Chances are if you have lived in the area for long, you know someone who has had to deal with a bat infestation and subsequent bat eviction in a home. Having lived in FishHawk for 19 years, I knew bat infestations were not uncommon in the community. Nonetheless, I was still shocked to discover I had some uninvited guests in my attic.
What you may not know is that the nesting, or maternity, season for bats in Florida runs from April 15 through August 15. During this time, it is a felony to remove them, unless a special permit is received for extenuating circumstances. Additionally, they are a protected species year-round, meaning it is illegal to harm or kill them at any time. Bats are an important part of our world’s ecosystem. All 13 species natural to Florida eat insects, which aids in limiting disease in humans and damage to agricultural crops.
We discovered our resident bats after hearing what sounded like scratching noises in the attic. Listening closely to the outside soffits, we heard squeaks and realized it was likely bats. What else to do but watch and wait? About 15 minutes after sunset, the bats began to leave for their nightly adventures. The size of the soffit opening they flew from was almost invisible and the number of bats that came out was both amazing — and, frankly, alarming. While I appreciated their importance to our environment and had nothing personal against my new tenants, I also knew I needed to call a professional for safe removal.
So, why are they nesting in so many attic spaces in the area?
“As development progresses, they have less and less natural habitat. In Florida, their natural habitat is large, old-growth trees. When they have less of that available, they’ll start looking elsewhere. They can take advantage of what are essentially home defects, and, while not ideal, this also keeps them away from prey,” said Marc Salveson, owner of Gotcha Wildlife Removal LLC. It only takes one sliver of an opening in a soffit and some bat pheromones for bats to get the word out that there’s a new lodge in the area.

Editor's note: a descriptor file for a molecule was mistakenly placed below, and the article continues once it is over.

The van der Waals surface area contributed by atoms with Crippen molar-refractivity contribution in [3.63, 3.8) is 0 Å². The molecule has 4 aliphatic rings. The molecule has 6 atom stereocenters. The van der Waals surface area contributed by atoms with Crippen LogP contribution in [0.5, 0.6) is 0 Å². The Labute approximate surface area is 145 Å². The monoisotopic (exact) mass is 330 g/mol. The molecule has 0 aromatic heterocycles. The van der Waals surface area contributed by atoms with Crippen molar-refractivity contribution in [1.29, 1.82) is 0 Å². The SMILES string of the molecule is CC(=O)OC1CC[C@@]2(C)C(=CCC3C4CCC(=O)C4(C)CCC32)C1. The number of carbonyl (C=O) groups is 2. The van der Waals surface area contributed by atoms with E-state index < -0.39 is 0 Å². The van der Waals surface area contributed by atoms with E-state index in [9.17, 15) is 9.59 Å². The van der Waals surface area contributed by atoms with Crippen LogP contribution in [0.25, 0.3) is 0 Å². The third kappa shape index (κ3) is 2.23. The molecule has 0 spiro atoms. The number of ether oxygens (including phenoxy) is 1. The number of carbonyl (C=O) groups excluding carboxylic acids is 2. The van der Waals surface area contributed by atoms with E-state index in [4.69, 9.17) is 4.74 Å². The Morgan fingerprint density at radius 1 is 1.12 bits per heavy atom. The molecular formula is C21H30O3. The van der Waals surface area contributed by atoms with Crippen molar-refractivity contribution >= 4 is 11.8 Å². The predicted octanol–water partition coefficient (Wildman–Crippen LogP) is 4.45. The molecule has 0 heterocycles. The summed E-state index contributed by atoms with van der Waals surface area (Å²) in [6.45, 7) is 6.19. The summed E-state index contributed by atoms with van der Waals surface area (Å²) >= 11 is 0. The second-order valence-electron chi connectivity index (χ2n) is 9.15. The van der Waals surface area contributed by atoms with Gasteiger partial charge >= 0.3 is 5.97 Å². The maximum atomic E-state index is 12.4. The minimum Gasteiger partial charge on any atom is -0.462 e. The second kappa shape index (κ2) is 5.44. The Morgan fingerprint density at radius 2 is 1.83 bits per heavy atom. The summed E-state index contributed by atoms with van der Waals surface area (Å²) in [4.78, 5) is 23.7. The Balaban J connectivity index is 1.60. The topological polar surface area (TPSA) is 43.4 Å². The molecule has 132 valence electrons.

Signs of a resident colony include the presence of guano (droppings), an ammonia smell in a room or scratching noises or squeaking sounds in the attic or soffits — or you can do what we did and watch and wait after sunset.
Bat houses are a safe, environmentally friendly option to assist in preventing an attic colony, but they are unfortunately not allowed in most HOA communities. They should be installed professionally, as there are height and direction-facing recommendations and typically work best if installed right after hibernation season.
I scheduled my eviction with Gotcha Wildlife Removal and anxiously awaited the post-August 15 date, watching them take flight from the soffit each night, growing in numbers.
After the initial inspection, the process involved sealing multiple openings that were barely visible in both the soffits and where the stucco meets the soffit. The final step was to install a trap door.
“The check valve is a screen that is designed to be a one-way eviction, as it borders off the entry and funnels them down to an exit point with no ability to reenter,” said Christian Badalament of Gotcha Wildlife Removal.
And while I hoped they remain safe as they find a new home, I also happily toasted their exit.
If you think you may have your own bat colony (or any other uninvited critters), you can contact Gotcha Wildlife Removal at 813-205-5877 or visit www.gotchawildliferemoval.com.